The government has vowed to retry Kelley on 14 charges alleging he stole upward of $3 million from customers of his real-estate reconveyance fee company by failing to refund money they were owed.

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A panel of judges on the 9th Circuit Court of Appeals has rejected an appeal by departing State Auditor Troy Kelley, ruling federal prosecutors can retry him on several tax-related felony charges stemming from his defunct real-estate reconveyance business

The three judges unanimously rejected Kelley’s claim that retrying him on the tax charges would constitute double-jeopardy, or trying Kelley twice for the same crime.

The appeal stemmed from the sole verdict the jury was able to reach in Kelley’s trial last spring in Tacoma. The jury deadlocked on14 counts, including the key charges of theft, money laundering and tax evasion after a six-week trial.

On the sole count it could agree on, the jury acquitted Kelley of lying to the Internal Revenue Service (IRS).

The defense argued that the jury must have believed Kelley in that instance, and that as a result five other tax-related allegations facing Kelley were not viable and should be dismissed. The appeals court, in a single paragraph ruling, disagreed and returned the case to U.S. District Judge Ronald Leighton for trial on the tax counts.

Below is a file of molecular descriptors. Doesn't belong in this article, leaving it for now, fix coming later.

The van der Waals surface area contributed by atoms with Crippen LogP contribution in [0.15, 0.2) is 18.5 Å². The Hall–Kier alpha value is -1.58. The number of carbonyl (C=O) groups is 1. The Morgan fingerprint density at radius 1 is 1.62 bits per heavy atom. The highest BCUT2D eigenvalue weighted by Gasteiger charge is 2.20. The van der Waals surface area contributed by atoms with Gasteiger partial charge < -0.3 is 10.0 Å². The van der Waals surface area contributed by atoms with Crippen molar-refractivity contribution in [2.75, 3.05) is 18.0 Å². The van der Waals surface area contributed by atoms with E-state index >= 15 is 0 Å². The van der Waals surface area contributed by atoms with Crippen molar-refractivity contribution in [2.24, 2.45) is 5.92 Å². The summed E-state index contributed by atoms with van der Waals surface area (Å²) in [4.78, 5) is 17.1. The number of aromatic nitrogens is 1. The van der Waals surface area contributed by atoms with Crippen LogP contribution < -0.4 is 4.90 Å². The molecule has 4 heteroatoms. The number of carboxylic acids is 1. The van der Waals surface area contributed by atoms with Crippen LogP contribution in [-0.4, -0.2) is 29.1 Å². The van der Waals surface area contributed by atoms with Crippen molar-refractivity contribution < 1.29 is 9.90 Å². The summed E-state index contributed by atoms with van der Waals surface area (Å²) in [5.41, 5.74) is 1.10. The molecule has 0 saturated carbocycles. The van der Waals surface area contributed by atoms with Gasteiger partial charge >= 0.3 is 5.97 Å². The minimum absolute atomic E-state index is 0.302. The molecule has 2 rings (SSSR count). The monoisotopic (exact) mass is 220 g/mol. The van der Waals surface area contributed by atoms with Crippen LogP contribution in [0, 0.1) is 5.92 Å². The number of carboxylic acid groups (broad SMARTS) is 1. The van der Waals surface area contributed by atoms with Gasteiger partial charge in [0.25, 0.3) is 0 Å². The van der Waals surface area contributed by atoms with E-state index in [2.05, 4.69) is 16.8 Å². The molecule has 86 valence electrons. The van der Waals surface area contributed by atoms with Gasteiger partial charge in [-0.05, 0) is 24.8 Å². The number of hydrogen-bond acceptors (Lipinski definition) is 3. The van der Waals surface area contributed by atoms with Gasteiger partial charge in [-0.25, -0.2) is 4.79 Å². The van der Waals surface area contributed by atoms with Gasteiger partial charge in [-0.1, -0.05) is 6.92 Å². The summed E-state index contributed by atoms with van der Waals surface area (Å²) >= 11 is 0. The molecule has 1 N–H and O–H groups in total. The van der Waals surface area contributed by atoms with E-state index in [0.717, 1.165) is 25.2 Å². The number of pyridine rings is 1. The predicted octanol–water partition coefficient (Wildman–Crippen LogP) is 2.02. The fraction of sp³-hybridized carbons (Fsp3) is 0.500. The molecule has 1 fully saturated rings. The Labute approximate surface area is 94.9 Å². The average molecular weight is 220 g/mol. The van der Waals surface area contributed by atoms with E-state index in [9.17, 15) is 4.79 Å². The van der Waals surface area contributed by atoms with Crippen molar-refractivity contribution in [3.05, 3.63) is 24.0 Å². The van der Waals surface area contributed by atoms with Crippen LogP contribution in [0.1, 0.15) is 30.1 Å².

The government has said it intends to retry Kelley on all of the charges, including theft and money-laundering counts that were not addressed in the appeal.

Kelley’s trial attorney, Angelo Calfo, said he would study the ruling before deciding on the next course of action.

Even before the verdict, Kelley had said he would not seek re-election. His term expires in January.

The government has alleged Kelley stole upward of $3 million from homebuyers during the pre-recession real-estate boom by failing to make refunds to clients of his now-shuttered real-estate reconveyance company, Post Closing Department.

Kelley’s trial involved more than 100 witnesses and tens of thousands of pages of exhibits. Prosecutors faced an uphill battle proving Kelley played any more fast and loose than many other reconveyance firms during the red-hot pre-recession real-estate market. Not making refunds was common and led to dozens of lawsuits, most of which were dismissed.

Kelley paid $1.1 million to settle one such lawsuit filed against Post Closing Department, according to records.

Kelley came under investigation by the IRS and the FBI after his successful 2012 campaign for auditor when his opponent pointed to a 2009 lawsuit alleging that, while operating Post Closing Department, Kelley failed to refund real-estate fees to homebuyers.

The investigation focused on the dealings of the company between 2003 and 2008.

Prosecutors said the company collected between $120 and $140 from each of tens of thousands of escrow customers to perform services Kelley promised could be done for between $10 and $20. The remainder of the money, according to testimony at his trial, was intended to cover county and recording fees.

Any money left over was supposed to be refunded but wasn’t, prosecutors said. Kelley, they alleged, amassed more than $3 million in unrefunded fees, at least $1.4 million of which was fraudulently retained.